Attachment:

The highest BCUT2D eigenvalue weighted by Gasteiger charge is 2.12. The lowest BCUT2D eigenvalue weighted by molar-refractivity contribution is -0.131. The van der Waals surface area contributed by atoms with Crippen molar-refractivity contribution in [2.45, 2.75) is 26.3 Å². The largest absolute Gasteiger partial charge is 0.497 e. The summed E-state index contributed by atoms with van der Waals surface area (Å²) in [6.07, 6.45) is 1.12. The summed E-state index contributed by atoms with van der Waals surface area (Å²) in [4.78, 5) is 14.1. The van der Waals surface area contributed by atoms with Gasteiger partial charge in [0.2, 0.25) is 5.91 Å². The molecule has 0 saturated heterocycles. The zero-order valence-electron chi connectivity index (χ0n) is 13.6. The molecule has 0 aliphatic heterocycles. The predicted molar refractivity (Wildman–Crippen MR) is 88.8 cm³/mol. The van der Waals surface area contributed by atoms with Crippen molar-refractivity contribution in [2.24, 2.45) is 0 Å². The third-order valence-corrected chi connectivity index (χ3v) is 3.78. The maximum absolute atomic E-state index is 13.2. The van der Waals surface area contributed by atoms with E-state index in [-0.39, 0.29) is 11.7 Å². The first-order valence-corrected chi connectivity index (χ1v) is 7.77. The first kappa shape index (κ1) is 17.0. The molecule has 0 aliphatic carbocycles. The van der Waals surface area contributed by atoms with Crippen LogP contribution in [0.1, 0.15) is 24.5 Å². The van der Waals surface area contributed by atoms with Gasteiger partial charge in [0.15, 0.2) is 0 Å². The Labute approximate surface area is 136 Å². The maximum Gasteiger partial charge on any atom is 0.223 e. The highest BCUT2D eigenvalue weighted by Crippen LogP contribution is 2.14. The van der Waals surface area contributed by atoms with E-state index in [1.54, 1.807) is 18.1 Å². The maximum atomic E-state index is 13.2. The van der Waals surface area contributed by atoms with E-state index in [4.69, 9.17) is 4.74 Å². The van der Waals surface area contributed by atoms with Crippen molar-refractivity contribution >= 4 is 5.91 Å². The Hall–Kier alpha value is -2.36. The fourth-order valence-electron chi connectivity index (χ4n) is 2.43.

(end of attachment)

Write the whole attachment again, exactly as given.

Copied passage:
The highest BCUT2D eigenvalue weighted by Gasteiger charge is 2.12. The lowest BCUT2D eigenvalue weighted by molar-refractivity contribution is -0.131. The van der Waals surface area contributed by atoms with Crippen molar-refractivity contribution in [2.45, 2.75) is 26.3 Å². The largest absolute Gasteiger partial charge is 0.497 e. The summed E-state index contributed by atoms with van der Waals surface area (Å²) in [6.07, 6.45) is 1.12. The summed E-state index contributed by atoms with van der Waals surface area (Å²) in [4.78, 5) is 14.1. The van der Waals surface area contributed by atoms with Gasteiger partial charge in [0.2, 0.25) is 5.91 Å². The molecule has 0 saturated heterocycles. The zero-order valence-electron chi connectivity index (χ0n) is 13.6. The molecule has 0 aliphatic heterocycles. The predicted molar refractivity (Wildman–Crippen MR) is 88.8 cm³/mol. The van der Waals surface area contributed by atoms with Crippen molar-refractivity contribution in [2.24, 2.45) is 0 Å². The third-order valence-corrected chi connectivity index (χ3v) is 3.78. The maximum absolute atomic E-state index is 13.2. The van der Waals surface area contributed by atoms with E-state index in [-0.39, 0.29) is 11.7 Å². The first-order valence-corrected chi connectivity index (χ1v) is 7.77. The first kappa shape index (κ1) is 17.0. The molecule has 0 aliphatic carbocycles. The van der Waals surface area contributed by atoms with Crippen LogP contribution in [0.1, 0.15) is 24.5 Å². The van der Waals surface area contributed by atoms with Gasteiger partial charge in [0.15, 0.2) is 0 Å². The Labute approximate surface area is 136 Å². The maximum Gasteiger partial charge on any atom is 0.223 e. The highest BCUT2D eigenvalue weighted by Crippen LogP contribution is 2.14. The van der Waals surface area contributed by atoms with E-state index in [1.54, 1.807) is 18.1 Å². The maximum atomic E-state index is 13.2. The van der Waals surface area contributed by atoms with E-state index in [4.69, 9.17) is 4.74 Å². The van der Waals surface area contributed by atoms with Crippen molar-refractivity contribution >= 4 is 5.91 Å². The Hall–Kier alpha value is -2.36. The fourth-order valence-electron chi connectivity index (χ4n) is 2.43.